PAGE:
• Water(hen) in the (bird) brain

    Water(hen) in the (bird) brain

    “Our good web-master once posted an article of mine on this website about attracting kingfishers to urban gardens LINK. “As a follow-up to that, I decided to do this...

  • The Birds of Singapore – an online book

    The Birds of Singapore – an online book

    In May 1943, GC Madoc published “An Introduction to Malayan Birds.” He wrote his manuscript in Singapore’s Changi Prison where he was interned when the country fell into the...

  • Videocam: A powerful tool for studying birds

    Videocam: A powerful tool for studying birds

    1. Collecting birds: In the 19th century the equipment needed to study birds was the gun. Another skill necessary was a good stuffing technique in order to preserve the specimens....

  • Documenting bird calls and songs

    Documenting bird calls and songs

    Many local birdwatchers are able to recognise the birds behind the songs. However, interest in most cases ends there except for a few who make basic recordings. Erik Mobrand...

  • Should attempts be made to tame wild birds?

    Should attempts be made to tame wild birds?

    The first part of the series by aviculturist Lee Chiu San deals with whether birds can be tamed and whether they will remain tamed. The second part looks at whether it is...

  • Postings your observations and images

    Postings your observations and images

    Why should you post your observations and images? Southeast Asian birds are poorly studied in terms of behaviour and ecology. By posting your observations (and this include...

  • Nature Society: The struggle for Singapore’s nature areas

    Nature Society: The struggle for Singapore’s nature areas

    The above paper has just been published. Nature in Singapore is a peer-reviewed, online journal that publishes articles on the flora and fauna (e.g., biology, botany, zoology,...

Javan Myna chick: 2. Care and development

13 Mar 2008   in Morphology-Develop., Rescue 5 Comments »
Contributed by YC
Javan Myna chick: 2. Care and development The Javan Myna (Acridotheres javanicus) that was passed on to me by Lin Yangchen on 21st February 2008 spent a quiet night in its cardboard box. It made soft chirping sounds when I opened the cover of the box the next morning. Initially widening its gape reluctantly, it did so without persuasion as it was hungry. It was fed mashed bread in water and pieces of banana. Small lumps needed to be directed into the gape before the chick swallowed them. Pieces of mashed fish were... Read More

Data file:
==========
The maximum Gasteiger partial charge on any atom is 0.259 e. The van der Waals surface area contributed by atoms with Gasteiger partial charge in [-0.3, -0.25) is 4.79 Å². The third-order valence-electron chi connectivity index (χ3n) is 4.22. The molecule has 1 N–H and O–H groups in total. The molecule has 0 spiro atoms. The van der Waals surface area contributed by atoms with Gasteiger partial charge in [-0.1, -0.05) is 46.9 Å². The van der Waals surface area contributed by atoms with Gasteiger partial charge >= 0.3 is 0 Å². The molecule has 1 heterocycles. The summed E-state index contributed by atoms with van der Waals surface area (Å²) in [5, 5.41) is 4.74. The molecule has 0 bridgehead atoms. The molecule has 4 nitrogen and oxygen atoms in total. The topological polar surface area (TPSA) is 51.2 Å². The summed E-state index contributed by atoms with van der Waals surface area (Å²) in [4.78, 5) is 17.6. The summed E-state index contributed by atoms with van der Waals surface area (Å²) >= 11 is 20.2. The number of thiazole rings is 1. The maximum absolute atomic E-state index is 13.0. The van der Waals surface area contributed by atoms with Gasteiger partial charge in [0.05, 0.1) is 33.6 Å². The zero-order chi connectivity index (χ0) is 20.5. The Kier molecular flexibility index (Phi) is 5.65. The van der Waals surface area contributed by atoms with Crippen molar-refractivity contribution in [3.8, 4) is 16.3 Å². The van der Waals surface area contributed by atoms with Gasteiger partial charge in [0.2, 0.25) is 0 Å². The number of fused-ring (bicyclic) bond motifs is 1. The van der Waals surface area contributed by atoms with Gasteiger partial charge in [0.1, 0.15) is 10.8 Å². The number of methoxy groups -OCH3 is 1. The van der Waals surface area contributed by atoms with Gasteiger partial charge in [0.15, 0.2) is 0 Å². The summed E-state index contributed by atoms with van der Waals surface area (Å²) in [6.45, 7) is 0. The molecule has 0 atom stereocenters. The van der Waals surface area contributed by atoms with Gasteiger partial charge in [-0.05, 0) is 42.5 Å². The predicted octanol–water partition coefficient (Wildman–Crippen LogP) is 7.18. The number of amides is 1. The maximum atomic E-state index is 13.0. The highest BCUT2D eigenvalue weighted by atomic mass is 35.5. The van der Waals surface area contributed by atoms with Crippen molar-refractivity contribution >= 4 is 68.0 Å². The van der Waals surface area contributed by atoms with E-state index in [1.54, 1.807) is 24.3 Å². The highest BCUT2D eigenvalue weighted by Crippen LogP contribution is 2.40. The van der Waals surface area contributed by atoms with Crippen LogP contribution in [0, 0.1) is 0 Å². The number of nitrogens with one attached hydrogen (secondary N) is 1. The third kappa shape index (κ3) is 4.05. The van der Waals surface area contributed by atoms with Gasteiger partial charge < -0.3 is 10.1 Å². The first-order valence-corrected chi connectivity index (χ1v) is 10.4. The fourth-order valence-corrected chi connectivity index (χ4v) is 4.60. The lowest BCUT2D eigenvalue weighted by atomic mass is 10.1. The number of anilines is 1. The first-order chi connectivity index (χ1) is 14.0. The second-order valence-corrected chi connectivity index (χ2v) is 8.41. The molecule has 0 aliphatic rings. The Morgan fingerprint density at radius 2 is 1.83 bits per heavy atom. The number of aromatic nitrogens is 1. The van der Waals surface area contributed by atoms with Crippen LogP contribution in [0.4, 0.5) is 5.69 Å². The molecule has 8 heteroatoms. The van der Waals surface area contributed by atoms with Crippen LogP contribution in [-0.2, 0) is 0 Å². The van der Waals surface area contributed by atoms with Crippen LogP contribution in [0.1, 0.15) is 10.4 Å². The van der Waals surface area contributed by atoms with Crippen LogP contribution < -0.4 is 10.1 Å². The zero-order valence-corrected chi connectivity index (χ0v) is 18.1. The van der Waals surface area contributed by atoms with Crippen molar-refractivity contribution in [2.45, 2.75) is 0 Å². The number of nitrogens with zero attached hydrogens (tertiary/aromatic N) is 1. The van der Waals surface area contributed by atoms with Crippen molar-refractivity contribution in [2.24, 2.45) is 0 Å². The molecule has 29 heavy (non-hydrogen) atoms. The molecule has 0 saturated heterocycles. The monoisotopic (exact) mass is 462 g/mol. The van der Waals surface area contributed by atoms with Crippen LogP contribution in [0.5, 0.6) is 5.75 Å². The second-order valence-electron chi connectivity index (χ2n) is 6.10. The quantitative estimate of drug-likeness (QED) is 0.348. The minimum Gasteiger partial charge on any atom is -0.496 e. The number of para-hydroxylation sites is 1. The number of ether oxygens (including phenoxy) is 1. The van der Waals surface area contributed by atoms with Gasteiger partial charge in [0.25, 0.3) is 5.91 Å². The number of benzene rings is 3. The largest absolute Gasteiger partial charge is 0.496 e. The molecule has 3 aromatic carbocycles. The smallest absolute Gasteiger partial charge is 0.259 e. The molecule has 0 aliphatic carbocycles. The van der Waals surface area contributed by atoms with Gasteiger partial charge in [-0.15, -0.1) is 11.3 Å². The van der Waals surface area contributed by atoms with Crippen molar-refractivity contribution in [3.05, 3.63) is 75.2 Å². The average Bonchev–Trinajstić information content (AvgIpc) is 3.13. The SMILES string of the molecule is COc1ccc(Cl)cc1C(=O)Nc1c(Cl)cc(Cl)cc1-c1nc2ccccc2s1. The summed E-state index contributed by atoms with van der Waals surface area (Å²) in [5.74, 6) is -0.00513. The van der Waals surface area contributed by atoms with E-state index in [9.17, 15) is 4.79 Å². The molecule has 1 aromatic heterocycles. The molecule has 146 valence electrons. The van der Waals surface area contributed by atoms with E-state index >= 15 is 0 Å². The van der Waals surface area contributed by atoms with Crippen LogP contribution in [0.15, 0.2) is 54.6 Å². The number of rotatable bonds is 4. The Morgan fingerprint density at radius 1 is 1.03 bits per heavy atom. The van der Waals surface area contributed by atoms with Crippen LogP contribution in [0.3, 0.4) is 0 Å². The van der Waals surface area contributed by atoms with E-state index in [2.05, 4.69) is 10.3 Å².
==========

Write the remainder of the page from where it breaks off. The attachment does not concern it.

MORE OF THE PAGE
Encounter with ‘White-faced’ Plover at Changi

12 Mar 2008   in Species, Waders 1 Comment »
Contributed by Subaraj Rajathurai
Encounter with 'White-faced' Plover at Changi “I received a tip-off on February 8th, 2008 from Martin Kennewell, that he had encountered a flock of the mysterious ‘White-faced’ Plovers at Changi that morning. The next morning, Martin Daniel and I set off for the site (with the help of my wife, Sham, who drove us to the end of the road). “The site was at the northern end of the large area of reclaimation at Changi. Here, on the coast, a sand-bar extends out in a semi-circle but does not re-connect... Read More

Black-naped Oriole catching a cicada

11 Mar 2008   in Feeding-invertebrates No Comments »
Contributed by Dr Redzlan Abdul Rahman
Black-naped Oriole catching a cicada Dr Redzlan Abdul Rahman recently spotted a Black-naped Oriole (Oriolus chinensis) with a cicada in its bill perching on a branch of a tree by his house in Raub, Malaysia. He rushed into his house, grabbed his camera and proceeded to take a few shots shown on the left. The bird was busy manipulating the large and stocky insect that he thinks may be an emperor cicada (Pomponia imperatoria), considering its size. The mass singing by a large number of cicadas can often be heard... Read More

The Hornbills are nesting again at Changi

10 Mar 2008   in Hornbills, Nesting 2 Comments »
Contributed by Chan Yoke Meng & YC